“Burma VJ: Reporting from A Closed Country” (2008) is a documentary about the 2007 protests in Burma by thousands of monks made using smuggled footage. Directed by Danish director Anders Østergaard, this Oscar nominated documentary was made mainly using handicamns wielded by underground reporters who were at the protests. Burma VJ won the top award at the International Documentary Film Festival in Amsterdam in November and was screened at the Sundance Festival and the Human Rights Watch international film festival.

According to Østergaard; “The things we did with theses things could shake up the people of Burma, as well as the people around the world. The footage has been shown on news stations, but this is a collection of the footage showing a complete story. The reporters faced death or life imprisonment to get this footage. Once the military realized that the footage was being sent by the reporters, and not foreign journalists, they systematically hunted them down. Those who were not arrested, spread out through the country. It was a touching story of how the people stood up to oppression. They were not teabaggers, but people willing to die for freedom. [Source: IMDB]

See Film.

United Nations: Junta “Officially” Killed 31 People

In December 2007, Associated Press reported: “Myanmar’s military killed 31 people who can be identified by name during a crackdown on pro-democracy demonstrators more than double the amount acknowledged by authorities, a U.N. investigator who visited the country said. But Paulo Sergio Pinheiro, the U.N. human rights expert assigned to the country, said the death toll was probably much higher because there were reported cases of killings where victims’ names were not given. He gave authorities a list of 16 people killed in the military junta’s September crackdown, which are in addition to the 15 dead he said have been acknowledged by Myanmar’s authorities. The new list “contains only those incidents where the names of the people involved are cited,” Pinheiro said in a 31-page report released by the U.N. on Friday. “There are a number of incidents where no names were reported but where there were allegations of groups of people reportedly killed, which have also been shared.” [Source: AP, December 7, 2007 *]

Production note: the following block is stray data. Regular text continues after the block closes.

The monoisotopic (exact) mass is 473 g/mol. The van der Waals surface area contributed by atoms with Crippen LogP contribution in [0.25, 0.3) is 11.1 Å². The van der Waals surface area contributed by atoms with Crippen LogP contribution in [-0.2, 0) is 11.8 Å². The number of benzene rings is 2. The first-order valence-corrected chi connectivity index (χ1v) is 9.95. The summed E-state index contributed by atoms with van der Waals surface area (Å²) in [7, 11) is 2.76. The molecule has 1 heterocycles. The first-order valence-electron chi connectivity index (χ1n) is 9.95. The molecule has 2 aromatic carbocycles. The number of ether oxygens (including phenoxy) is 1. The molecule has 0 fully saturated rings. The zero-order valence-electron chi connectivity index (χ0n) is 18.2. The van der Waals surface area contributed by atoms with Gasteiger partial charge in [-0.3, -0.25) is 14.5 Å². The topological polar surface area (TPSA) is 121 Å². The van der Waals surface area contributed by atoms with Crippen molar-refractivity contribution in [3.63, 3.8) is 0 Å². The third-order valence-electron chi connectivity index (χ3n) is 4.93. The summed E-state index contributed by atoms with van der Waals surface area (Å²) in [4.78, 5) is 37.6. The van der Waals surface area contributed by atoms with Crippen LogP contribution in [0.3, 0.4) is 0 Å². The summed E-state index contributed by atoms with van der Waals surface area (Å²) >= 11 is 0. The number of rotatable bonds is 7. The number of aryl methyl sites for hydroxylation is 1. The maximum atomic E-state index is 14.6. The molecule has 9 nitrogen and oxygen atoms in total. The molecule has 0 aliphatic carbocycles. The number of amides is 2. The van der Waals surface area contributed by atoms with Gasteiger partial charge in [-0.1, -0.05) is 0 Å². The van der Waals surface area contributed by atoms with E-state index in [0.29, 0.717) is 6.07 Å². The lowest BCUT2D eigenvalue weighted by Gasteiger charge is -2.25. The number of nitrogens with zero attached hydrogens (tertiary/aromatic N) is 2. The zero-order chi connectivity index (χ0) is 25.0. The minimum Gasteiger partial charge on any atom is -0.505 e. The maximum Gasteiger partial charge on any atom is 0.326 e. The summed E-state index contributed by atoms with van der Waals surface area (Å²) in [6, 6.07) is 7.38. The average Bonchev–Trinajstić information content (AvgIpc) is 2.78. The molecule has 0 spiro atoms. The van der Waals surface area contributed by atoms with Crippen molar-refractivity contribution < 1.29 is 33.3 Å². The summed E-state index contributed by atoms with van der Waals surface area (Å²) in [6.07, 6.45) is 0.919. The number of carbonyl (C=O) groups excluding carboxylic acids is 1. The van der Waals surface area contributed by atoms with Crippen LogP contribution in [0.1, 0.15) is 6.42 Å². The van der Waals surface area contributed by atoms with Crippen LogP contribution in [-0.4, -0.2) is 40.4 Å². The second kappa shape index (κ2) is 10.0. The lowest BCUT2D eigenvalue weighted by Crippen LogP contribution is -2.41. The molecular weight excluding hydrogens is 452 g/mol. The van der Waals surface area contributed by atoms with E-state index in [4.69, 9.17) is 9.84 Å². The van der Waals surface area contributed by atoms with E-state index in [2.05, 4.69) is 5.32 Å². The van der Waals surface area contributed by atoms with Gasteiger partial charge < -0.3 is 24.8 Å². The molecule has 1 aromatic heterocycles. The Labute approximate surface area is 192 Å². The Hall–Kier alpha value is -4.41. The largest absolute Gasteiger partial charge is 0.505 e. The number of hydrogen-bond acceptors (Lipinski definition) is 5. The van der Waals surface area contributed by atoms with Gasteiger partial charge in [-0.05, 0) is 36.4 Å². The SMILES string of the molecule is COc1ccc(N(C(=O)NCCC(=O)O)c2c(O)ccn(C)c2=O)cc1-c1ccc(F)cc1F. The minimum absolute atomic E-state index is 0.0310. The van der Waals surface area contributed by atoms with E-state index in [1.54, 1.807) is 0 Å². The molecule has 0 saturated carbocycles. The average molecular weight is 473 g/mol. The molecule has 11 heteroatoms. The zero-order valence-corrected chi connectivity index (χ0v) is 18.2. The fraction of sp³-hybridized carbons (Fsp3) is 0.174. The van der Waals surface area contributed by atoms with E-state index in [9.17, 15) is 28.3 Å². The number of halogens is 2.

“Pinheiro, who visited the country also known as Burma, from Nov. 11-15, said the report has a “list of names of 653 persons detained, 74 persons disappeared and 16 killed in addition to the list of 15 dead provided by the authorities.” His report includes details of a visit to the Htain Bin crematorium, where authorities said 14 corpses were transferred from the Yangon General Hospital. The bodies were registered and cremated, but three of the dead could not be identified. Eleven of those cremated died as a result of firearm wounds. *

“Pinheiro also said he received “credible reports” from a monk detained between Sept. 27 and Oct. 5 that at least 14 individuals died in custody. These included eight monks and one boy, who died on the first day, the monk told Pinheiro, adding that the deaths were due to poor detention conditions. Pinheiro said he heard that Win Shwe, a member of Aung San Suu Kyi’s pro-democracy movement, died during questioning in Plate Myot Police Center, near Mandalay, on Oct. 9. His body was not returned to his family, Pinheiro said. U Thilavantha, the deputy abbot of the Yuzana Kyaungthai monastery in Myitkyina, was allegedly beaten to death in detention on Sept. 26, Pinheiro said. *

“He added that “credible sources” reported a large number of bodies wrapped in plastic and rice bags that were burned in the early hours of the last days of September. The burning took place at the Ye Way crematorium in Yangon. Authorities blocked Pinheiro from visiting. “Sources indicate that it was not usual practice for the crematorium to operate during the hours in question, that normal employees were instructed to keep away, and that the facility was operated on those nights by state security personnel or state-supported groups,” Pinheiro said. At least one report indicated that some of those cremated had shaved heads, indicating they were monks, and some had signs of serious injuries. *

Human Rights Watch also said the military killed far more than it has acknowledged. The New York-based group said in a report that it had documented the deaths of 20 protesters, but believes that many more Buddhist monks, students and other civilians were killed. *

Image Sources:

Text Sources: New York Times, Washington Post, Los Angeles Times, Times of London, Lonely Planet Guides, The Irrawaddy, Myanmar Travel Information Compton’s Encyclopedia, The Guardian, National Geographic, Smithsonian magazine, The New Yorker, Time, Newsweek, Reuters, AP, AFP, Wall Street Journal, The Atlantic Monthly, The Economist, Global Viewpoint (Christian Science Monitor), Foreign Policy, burmalibrary.org, burmanet.org, Wikipedia, BBC, CNN, NBC News, Fox News and various books and other publications.

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© 2008 Jeffrey Hays

Last updated May 2014